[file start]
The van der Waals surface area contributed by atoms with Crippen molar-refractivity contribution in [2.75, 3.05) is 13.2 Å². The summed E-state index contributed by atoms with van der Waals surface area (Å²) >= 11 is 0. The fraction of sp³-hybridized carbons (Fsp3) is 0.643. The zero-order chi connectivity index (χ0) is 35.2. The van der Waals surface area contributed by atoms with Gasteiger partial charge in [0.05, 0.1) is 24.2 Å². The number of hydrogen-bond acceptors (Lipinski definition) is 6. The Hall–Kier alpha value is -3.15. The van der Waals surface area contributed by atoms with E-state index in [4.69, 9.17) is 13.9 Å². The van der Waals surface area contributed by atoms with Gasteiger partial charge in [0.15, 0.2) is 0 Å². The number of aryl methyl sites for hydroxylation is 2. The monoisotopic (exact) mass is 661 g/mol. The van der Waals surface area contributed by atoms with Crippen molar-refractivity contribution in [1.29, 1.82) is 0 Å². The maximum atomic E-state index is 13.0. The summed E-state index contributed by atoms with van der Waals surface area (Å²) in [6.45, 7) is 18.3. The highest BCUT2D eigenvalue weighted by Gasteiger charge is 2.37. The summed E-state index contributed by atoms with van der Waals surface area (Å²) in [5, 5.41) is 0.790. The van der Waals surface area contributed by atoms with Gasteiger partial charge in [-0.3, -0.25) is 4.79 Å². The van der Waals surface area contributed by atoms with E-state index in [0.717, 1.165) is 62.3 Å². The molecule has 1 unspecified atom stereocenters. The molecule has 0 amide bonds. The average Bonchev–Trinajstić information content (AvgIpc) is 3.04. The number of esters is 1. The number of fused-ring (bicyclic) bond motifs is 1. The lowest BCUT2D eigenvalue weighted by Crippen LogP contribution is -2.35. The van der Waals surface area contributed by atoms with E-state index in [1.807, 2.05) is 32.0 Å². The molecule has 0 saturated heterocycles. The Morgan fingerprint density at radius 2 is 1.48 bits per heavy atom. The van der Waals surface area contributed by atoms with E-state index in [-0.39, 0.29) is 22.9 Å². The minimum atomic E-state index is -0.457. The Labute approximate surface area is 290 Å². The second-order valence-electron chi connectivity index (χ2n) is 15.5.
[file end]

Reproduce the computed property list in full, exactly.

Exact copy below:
The van der Waals surface area contributed by atoms with Crippen molar-refractivity contribution in [2.75, 3.05) is 13.2 Å². The summed E-state index contributed by atoms with van der Waals surface area (Å²) >= 11 is 0. The fraction of sp³-hybridized carbons (Fsp3) is 0.643. The zero-order chi connectivity index (χ0) is 35.2. The van der Waals surface area contributed by atoms with Gasteiger partial charge in [0.05, 0.1) is 24.2 Å². The number of hydrogen-bond acceptors (Lipinski definition) is 6. The Hall–Kier alpha value is -3.15. The van der Waals surface area contributed by atoms with E-state index in [4.69, 9.17) is 13.9 Å². The van der Waals surface area contributed by atoms with Gasteiger partial charge in [0.15, 0.2) is 0 Å². The number of aryl methyl sites for hydroxylation is 2. The monoisotopic (exact) mass is 661 g/mol. The van der Waals surface area contributed by atoms with Crippen molar-refractivity contribution in [1.29, 1.82) is 0 Å². The maximum atomic E-state index is 13.0. The summed E-state index contributed by atoms with van der Waals surface area (Å²) in [6.45, 7) is 18.3. The highest BCUT2D eigenvalue weighted by Gasteiger charge is 2.37. The summed E-state index contributed by atoms with van der Waals surface area (Å²) in [5, 5.41) is 0.790. The van der Waals surface area contributed by atoms with Gasteiger partial charge in [-0.3, -0.25) is 4.79 Å². The van der Waals surface area contributed by atoms with E-state index in [0.717, 1.165) is 62.3 Å². The molecule has 1 unspecified atom stereocenters. The molecule has 0 amide bonds. The average Bonchev–Trinajstić information content (AvgIpc) is 3.04. The number of esters is 1. The number of fused-ring (bicyclic) bond motifs is 1. The lowest BCUT2D eigenvalue weighted by Crippen LogP contribution is -2.35. The van der Waals surface area contributed by atoms with E-state index in [1.807, 2.05) is 32.0 Å². The molecule has 0 saturated heterocycles. The Morgan fingerprint density at radius 2 is 1.48 bits per heavy atom. The van der Waals surface area contributed by atoms with E-state index in [-0.39, 0.29) is 22.9 Å². The minimum atomic E-state index is -0.457. The Labute approximate surface area is 290 Å². The second-order valence-electron chi connectivity index (χ2n) is 15.5.